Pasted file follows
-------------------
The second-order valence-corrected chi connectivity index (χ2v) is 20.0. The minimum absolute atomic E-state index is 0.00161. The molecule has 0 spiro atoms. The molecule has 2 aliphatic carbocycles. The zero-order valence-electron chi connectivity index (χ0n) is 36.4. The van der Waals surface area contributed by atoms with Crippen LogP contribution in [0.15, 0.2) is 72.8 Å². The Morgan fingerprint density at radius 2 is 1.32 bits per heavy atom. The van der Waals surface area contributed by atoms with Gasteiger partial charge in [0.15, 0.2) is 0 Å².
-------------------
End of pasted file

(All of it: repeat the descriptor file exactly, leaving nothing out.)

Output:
The second-order valence-corrected chi connectivity index (χ2v) is 20.0. The minimum absolute atomic E-state index is 0.00161. The molecule has 0 spiro atoms. The molecule has 2 aliphatic carbocycles. The zero-order valence-electron chi connectivity index (χ0n) is 36.4. The van der Waals surface area contributed by atoms with Crippen LogP contribution in [0.15, 0.2) is 72.8 Å². The Morgan fingerprint density at radius 2 is 1.32 bits per heavy atom. The van der Waals surface area contributed by atoms with Gasteiger partial charge in [0.15, 0.2) is 0 Å².